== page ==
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Digital economy requires adjustment of social policy

XU XIAOXIN | 2021-03-03 | Hits:
(Chinese Social Sciences Today)

A takeout deliveryman rides amid heavy snow in Dalian, Liaoning Province, on Jan. 6, 2021. Flexible employment has challenged the current Chinese social insurance system. Photo: CFP

The digital economy era is arriving at a staggering speed. According to the 2020 China Internet Development Report, the scale of China’s digital economy amounted to 35.8 trillion yuan in 2019, accounting for 36.2% of the nation’s GDP. The nominal growth rate of the digital economy almost doubled GDP growth in year-on-year terms. The digital economy’s boom is promoting profound changes to the economic development model, even to human society, putting forward new requirements for social policy. 
Digital economy
What is the digital economy? Based on the widely accepted definition in the G20 Digital Economy Development and Cooperation Initiative, “the digital economy refers to a broad range of economic activities that include using digitized information and knowledge as the key factor of production, modern information networks as an important activity space, and the effective use of information and communication technology as an important driver of productivity growth and economic structural optimization.” 
As an innovative economic development model following the agricultural and industrial economies, the digital economy has invited sweeping reforms to the factor of production, the productive force and productive relations. 
First, data has become a key factor of production. Digitized knowledge and information, collectively dubbed as data, is inseparable from the process of digital economic development. More importantly, data and such traditional production factors as capital, labor, and land are being combined and blended constantly, bringing about multidimensional and systemic changes to production factors.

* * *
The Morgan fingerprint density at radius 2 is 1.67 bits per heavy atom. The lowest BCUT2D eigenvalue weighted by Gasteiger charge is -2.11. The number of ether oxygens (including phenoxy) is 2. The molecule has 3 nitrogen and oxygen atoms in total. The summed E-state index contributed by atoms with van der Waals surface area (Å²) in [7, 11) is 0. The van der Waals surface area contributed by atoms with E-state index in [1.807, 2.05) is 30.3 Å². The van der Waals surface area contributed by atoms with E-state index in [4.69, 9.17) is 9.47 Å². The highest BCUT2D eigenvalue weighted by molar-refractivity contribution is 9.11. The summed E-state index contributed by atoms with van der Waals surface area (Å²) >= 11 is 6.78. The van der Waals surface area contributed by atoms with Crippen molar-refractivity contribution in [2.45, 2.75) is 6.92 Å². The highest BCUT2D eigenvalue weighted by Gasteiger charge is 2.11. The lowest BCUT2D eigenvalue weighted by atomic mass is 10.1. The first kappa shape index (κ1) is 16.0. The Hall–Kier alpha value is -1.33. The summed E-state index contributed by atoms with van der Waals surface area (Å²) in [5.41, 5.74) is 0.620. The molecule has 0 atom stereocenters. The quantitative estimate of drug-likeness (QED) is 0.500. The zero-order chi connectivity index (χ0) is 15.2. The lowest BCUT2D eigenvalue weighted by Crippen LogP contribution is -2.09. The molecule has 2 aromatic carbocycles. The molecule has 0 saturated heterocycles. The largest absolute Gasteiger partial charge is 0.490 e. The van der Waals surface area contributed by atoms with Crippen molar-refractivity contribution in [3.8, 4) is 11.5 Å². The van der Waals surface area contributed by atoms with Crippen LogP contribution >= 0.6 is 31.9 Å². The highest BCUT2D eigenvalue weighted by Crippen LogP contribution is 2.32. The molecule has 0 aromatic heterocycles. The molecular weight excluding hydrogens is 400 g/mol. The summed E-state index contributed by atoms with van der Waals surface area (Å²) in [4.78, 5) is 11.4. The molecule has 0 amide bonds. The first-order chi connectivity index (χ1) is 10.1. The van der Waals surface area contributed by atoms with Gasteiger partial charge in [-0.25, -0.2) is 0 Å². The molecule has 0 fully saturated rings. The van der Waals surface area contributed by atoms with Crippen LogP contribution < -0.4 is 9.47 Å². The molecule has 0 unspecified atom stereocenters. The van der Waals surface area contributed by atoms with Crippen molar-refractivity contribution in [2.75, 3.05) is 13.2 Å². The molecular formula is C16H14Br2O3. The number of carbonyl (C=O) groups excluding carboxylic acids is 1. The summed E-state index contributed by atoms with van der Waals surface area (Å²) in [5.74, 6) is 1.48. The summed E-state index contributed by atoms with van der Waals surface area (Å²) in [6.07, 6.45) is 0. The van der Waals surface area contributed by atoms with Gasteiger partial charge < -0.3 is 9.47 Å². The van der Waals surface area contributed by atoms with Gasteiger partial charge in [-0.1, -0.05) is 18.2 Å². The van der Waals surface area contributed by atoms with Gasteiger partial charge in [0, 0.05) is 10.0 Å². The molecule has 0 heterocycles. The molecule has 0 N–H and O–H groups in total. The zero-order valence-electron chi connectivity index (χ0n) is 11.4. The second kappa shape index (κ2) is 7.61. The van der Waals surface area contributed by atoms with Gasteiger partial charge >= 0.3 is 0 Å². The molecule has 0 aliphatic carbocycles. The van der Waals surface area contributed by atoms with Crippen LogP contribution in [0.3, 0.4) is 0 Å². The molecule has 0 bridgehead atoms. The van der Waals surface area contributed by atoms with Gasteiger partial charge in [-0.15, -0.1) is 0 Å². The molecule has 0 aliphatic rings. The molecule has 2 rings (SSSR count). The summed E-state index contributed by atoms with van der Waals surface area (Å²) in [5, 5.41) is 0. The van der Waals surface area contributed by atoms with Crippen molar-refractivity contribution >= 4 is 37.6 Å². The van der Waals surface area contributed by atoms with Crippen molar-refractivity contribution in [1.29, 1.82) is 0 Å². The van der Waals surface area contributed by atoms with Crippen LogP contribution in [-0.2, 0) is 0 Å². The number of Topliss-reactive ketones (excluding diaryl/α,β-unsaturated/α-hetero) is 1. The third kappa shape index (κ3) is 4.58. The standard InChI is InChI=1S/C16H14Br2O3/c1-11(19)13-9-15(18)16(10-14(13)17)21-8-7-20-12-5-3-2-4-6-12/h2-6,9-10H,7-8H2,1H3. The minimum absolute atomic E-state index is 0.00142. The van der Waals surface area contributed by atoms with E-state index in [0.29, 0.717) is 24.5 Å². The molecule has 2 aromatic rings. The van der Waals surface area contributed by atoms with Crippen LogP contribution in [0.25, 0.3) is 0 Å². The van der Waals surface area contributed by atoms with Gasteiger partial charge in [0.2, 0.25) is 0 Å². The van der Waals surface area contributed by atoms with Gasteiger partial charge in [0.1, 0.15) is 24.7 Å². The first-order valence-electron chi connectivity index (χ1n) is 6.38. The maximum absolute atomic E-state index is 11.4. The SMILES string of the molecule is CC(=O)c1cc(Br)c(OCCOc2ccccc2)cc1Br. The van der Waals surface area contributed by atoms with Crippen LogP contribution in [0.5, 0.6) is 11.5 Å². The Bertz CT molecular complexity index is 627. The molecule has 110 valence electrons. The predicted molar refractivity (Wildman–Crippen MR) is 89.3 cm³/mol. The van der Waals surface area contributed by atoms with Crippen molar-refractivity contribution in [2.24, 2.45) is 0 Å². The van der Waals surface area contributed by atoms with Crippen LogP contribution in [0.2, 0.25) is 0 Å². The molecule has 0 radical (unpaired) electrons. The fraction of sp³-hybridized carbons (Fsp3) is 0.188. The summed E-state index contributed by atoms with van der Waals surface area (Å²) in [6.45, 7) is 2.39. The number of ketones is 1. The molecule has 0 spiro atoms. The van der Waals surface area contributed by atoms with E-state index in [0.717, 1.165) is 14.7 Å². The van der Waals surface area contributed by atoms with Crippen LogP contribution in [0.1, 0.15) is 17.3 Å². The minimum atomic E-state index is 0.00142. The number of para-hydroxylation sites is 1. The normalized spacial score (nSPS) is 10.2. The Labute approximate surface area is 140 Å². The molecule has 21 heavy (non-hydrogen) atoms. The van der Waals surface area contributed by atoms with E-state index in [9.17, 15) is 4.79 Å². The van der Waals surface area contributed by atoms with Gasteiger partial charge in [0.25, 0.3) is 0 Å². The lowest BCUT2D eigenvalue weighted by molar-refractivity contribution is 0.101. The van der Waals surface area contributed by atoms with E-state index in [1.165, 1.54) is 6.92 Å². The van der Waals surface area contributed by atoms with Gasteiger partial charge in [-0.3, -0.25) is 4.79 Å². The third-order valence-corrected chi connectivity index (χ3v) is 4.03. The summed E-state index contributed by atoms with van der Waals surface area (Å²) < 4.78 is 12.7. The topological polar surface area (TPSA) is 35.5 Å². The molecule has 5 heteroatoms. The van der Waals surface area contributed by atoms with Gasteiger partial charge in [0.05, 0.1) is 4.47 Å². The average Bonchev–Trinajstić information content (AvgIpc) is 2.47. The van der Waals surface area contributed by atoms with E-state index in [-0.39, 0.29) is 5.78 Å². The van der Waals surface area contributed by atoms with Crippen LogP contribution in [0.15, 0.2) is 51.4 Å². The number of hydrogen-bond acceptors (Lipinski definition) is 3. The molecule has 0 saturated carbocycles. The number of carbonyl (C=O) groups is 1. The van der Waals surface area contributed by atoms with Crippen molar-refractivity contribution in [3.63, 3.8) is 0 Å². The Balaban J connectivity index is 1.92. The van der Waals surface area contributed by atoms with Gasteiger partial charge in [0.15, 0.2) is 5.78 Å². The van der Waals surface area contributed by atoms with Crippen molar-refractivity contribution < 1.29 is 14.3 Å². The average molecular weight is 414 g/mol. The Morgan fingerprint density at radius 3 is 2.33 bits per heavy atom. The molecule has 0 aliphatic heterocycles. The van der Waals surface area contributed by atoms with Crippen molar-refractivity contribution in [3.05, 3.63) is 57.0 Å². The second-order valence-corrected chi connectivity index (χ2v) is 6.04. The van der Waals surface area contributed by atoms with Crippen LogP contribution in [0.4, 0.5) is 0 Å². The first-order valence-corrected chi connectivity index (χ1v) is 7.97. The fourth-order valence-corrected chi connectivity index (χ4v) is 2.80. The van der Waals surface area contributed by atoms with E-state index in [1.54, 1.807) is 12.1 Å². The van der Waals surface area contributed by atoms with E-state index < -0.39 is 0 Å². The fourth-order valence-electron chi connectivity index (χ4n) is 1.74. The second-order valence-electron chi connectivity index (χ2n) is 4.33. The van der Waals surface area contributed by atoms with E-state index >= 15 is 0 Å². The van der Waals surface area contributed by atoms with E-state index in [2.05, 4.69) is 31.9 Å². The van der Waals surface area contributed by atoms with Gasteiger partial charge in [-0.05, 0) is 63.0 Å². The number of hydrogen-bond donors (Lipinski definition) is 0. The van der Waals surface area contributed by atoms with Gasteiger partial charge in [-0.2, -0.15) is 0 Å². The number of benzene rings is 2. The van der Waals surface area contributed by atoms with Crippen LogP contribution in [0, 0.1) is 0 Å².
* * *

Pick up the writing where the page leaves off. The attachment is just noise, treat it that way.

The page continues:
This means the ability to collect, process, hold, and use data resources will become the source of enterprises’ competitive edge and have a great bearing on laborers’ employment, incomes, and social stratification. 
Moreover, digital technologies have significantly emancipated productive forces. The rapid iteration of technologies like mobile communication, the internet, artificial intelligence, and big data, as well as the two-wheel advancement of digital industrialization and industrial digitalization, have further unleashed productive forces. Not only have vigorous industrial clusters for global information communication been created, but through the integrated transformation of traditional industries, managerial and operational efficiency has been enhanced comprehensively to boost economic growth. 
At the same time, thriving platform enterprises, which are bolstered by digital technologies, indicate that the evolution of productive forces in the digital economy era is driving major changes to production relations. Among the world’s top 10 enterprises by market value in 2019, seven were platform companies. This highlights the quick rise of such enterprises in the digital economy. 
Between platform enterprises and users, a factual longitudinal relationship has been shaped, resulting in a dual management model characterized by platform management and government regulation. The unique role of platform enterprises not only demands more from the government in terms of economic regulation, but has also generated big impacts on the development of social policy. 
In summary, as a new economic development model, the digital economy is triggering systemic, holistic changes to human society. Meanwhile it has shaken the foundation of the economic society on which traditional social policy is built, posing a series of challenges to social policy. 
Requirements for social policy
The digital economy is reshaping the state fiscal extractive capacity which supports social policies. Current taxation and the tax collection and management system are incompatible with the digital economy. 
Tax revenues are the foundation for the survival of modern states and essential to operating social policies. The present tax system is suited to the industrial economy. In the industrial society, the national economy’s structure and organizational model is relatively stable, and modern states have gradually established complete statistical and administrative systems for the national economy. 
On this basis, clear statistics and accounting of key factors like the number of economic entities and taxpayers within a country and smaller regions, as well as employment groups that are duty bound to join social insurance programs, will realize accurate verification, effective tax collection, and management of general taxes and related expenses for social insurance. 
The digital economy has brought new problems to the tax system. Based on data, it has broken the spatial limitations of economic activities, making the cross-regional flow of production factors more convenient. Transnational enterprises can decentralize and aggregate the value chain more easily to minimize taxes in global profit distribution and transfer, thus challenging the traditional territorial tax collection and management system. 
In the meantime, trading activities in the digital economy are highly virtual. On ubiquitous network platforms, commodity and service trade can be carried out without close human-to-human contact, which unfortunately makes tax collection and management more difficult.